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SORD M68

By 1986 the SORD M23, while still working perfectly well, was getting a little old. It was an 8 bit computer where business was moving to 16 bit, and the IBM PC was really starting to come into dominance. Dad had looked at a few options, but decided to upgrade to it's sucessor, the SORD M68.

The M68 was a hybrid 8/16 bit machine, with both Z80 and 68000 processors. The main processor was selected at boot time - start up with SORD FDOS and you were all Z80, but you could boot up on CP/M-68K and you'd be 16 bit, with the Z80 relegated to I/O functions.

In reality the 68k mode never got much use. The 16 bit version of BASIC-II, BASIC-68K, didn't have a compiler, so dad ended up using the M68 to maintain the 8 bit, FDOS and BASIC-II based Survey Package. Other software - PIPS-III and the WP2 word processor - was also still run in 8 bit mode.

One thing that the M68 did do was cause dad to look at re-writing the Survey Package in C. CP/M-68K came with a DR C compiler, although it didn't support floating point, but it was a good training ground in C. I wrote a few programs in BASIC-68K (mainly playing with graphics - it had the equivalent of the graphics board as standard) and started playing with C.

SORD did release a version of its PIPS software for 16 bit, 4G-PIPS, but by that time we were moving away from SORD. Dad did buy 4G-PIPS, but bought the MSDOS version and ran it on an Ultra 286.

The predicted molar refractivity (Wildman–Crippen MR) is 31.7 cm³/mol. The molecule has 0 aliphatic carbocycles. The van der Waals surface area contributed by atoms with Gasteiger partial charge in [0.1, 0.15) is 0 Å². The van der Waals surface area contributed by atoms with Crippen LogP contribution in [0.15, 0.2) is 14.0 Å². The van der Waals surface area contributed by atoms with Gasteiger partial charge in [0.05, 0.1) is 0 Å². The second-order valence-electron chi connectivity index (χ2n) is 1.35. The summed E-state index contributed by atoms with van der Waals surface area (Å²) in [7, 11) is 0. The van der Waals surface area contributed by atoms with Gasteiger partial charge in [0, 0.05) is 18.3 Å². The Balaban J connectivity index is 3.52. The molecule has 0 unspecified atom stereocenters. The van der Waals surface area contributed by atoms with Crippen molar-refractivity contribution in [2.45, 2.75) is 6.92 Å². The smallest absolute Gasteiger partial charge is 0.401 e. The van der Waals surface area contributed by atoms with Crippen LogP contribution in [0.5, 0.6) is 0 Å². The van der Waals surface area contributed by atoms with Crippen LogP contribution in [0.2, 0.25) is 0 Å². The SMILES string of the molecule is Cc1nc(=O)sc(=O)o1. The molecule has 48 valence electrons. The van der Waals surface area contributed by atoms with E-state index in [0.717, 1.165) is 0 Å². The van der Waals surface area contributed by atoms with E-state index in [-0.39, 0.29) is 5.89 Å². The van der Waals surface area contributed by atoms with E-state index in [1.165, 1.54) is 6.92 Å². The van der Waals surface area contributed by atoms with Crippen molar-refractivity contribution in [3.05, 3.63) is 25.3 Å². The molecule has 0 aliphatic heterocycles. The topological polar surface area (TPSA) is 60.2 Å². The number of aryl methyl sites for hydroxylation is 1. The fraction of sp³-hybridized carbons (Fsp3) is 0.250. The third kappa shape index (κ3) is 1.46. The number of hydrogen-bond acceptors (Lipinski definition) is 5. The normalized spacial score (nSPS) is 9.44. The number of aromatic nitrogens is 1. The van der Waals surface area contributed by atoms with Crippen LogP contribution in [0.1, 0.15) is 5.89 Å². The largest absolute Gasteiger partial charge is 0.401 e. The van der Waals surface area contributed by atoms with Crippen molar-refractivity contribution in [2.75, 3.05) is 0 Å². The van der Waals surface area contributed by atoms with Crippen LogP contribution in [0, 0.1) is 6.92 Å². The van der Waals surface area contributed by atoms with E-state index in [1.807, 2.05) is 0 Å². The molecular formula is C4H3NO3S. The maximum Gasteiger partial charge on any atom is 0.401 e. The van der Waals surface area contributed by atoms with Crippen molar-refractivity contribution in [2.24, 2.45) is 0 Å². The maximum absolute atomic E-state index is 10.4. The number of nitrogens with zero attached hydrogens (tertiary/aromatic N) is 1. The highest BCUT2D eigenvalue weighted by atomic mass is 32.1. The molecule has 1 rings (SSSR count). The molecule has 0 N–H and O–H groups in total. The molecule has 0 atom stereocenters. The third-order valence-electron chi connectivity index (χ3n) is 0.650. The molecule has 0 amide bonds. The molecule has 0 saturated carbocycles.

Like the M23 before it, there were different versions - the mk 41 with dual 5.25 inch DSHD drives and the mk X with a Winchester hard drive. There was also the M68MX, which appears to be a 68000-only version.

The only models I've seen in the flesh are the mk III and mk 41. Dad had the mk III variant, but newer models had mk 41 drives - to copy his Survey Package to that format he would borrow the drive unit and controller from the other user and use a special patched version of SORD FDOS which supported both formats with enhanced copy and format commands.

Strictly speaking these computers are ring-ins to the collection; they are not actually here, but in the family still!

M68 #1

History: This is dad's original M68, purchased in 1986. It was our main home computer until dad bought an Ultra 286 (10 MHz, 1 MB RAM, 20 MB ST125 drive, EGA - a beast!).

Restoration: This machine in still in working order, and until about two years ago was being used periodically by my brother to transfer old data to his Windows machine - a bit of a jump from PIPS-III to Access 2007!

SORD M68 invoice
Original tax invoice for the M68

M68 #2

History: A wee while after dad upgraded to an M68, the opportunity came up for the Council to trial a SORD CAD-BRAIN CAD system. This consisted of an M68 with colour monitor, Winchester hard disk drive, specialised graphics terminal and X-Y plotter. They ended up keeping the M68 and plotter, with the rest of the equipment (unfortunately) returned to SORD NZ. When it came to disposal dad purchased it from the council.

Restoration: This unit was working until a few years ago. It's currently displaying garbage on boot - it's trying to say "SET DISKETTE AND STRIKE ANY KEY" but, well, not. I have been in touch with Mr Shiina (founder of SORD) and Toshiba, who are surprised I have working SORDs but no longer have any information on the design. It's in my 'to do' pile.

SORD M68 invoice
Original packing slip for the CAD-BRAIN system
SORD M68 invoice
Original tax invoice for the CAD-BRAIN

Specifications

Both of the M68's are standard mk41 machines with 1 MB memory board, dual DSHD drives and colour display.


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